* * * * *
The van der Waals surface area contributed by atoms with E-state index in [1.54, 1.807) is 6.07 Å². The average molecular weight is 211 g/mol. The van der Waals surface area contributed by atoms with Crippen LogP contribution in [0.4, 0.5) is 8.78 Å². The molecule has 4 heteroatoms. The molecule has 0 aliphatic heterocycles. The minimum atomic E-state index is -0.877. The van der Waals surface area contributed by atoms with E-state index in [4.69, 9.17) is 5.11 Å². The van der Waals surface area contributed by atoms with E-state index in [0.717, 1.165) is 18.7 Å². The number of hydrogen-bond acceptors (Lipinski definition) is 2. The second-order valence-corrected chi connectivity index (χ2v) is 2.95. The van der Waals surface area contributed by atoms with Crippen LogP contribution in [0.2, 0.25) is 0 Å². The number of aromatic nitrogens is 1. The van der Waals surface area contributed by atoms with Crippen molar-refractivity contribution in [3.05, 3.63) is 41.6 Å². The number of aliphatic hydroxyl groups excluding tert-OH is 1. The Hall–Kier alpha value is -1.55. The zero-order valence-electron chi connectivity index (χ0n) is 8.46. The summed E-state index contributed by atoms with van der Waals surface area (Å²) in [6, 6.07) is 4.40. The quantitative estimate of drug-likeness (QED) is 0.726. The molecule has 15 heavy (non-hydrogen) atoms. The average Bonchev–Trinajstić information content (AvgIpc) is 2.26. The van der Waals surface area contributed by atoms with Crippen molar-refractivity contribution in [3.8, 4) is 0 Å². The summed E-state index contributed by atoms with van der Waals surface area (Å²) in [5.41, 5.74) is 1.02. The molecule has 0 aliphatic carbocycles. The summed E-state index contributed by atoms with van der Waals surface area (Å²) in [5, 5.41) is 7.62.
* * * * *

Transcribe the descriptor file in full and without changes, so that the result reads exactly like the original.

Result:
The van der Waals surface area contributed by atoms with E-state index in [1.54, 1.807) is 6.07 Å². The average molecular weight is 211 g/mol. The van der Waals surface area contributed by atoms with Crippen LogP contribution in [0.4, 0.5) is 8.78 Å². The molecule has 4 heteroatoms. The molecule has 0 aliphatic heterocycles. The minimum atomic E-state index is -0.877. The van der Waals surface area contributed by atoms with E-state index in [4.69, 9.17) is 5.11 Å². The van der Waals surface area contributed by atoms with E-state index in [0.717, 1.165) is 18.7 Å². The number of hydrogen-bond acceptors (Lipinski definition) is 2. The second-order valence-corrected chi connectivity index (χ2v) is 2.95. The van der Waals surface area contributed by atoms with Crippen LogP contribution in [0.2, 0.25) is 0 Å². The number of aromatic nitrogens is 1. The van der Waals surface area contributed by atoms with Crippen molar-refractivity contribution in [3.05, 3.63) is 41.6 Å². The number of aliphatic hydroxyl groups excluding tert-OH is 1. The Hall–Kier alpha value is -1.55. The zero-order valence-electron chi connectivity index (χ0n) is 8.46. The summed E-state index contributed by atoms with van der Waals surface area (Å²) in [6, 6.07) is 4.40. The quantitative estimate of drug-likeness (QED) is 0.726. The molecule has 15 heavy (non-hydrogen) atoms. The average Bonchev–Trinajstić information content (AvgIpc) is 2.26. The van der Waals surface area contributed by atoms with Crippen molar-refractivity contribution in [3.8, 4) is 0 Å². The summed E-state index contributed by atoms with van der Waals surface area (Å²) in [5.41, 5.74) is 1.02. The molecule has 0 aliphatic carbocycles. The summed E-state index contributed by atoms with van der Waals surface area (Å²) in [5, 5.41) is 7.62.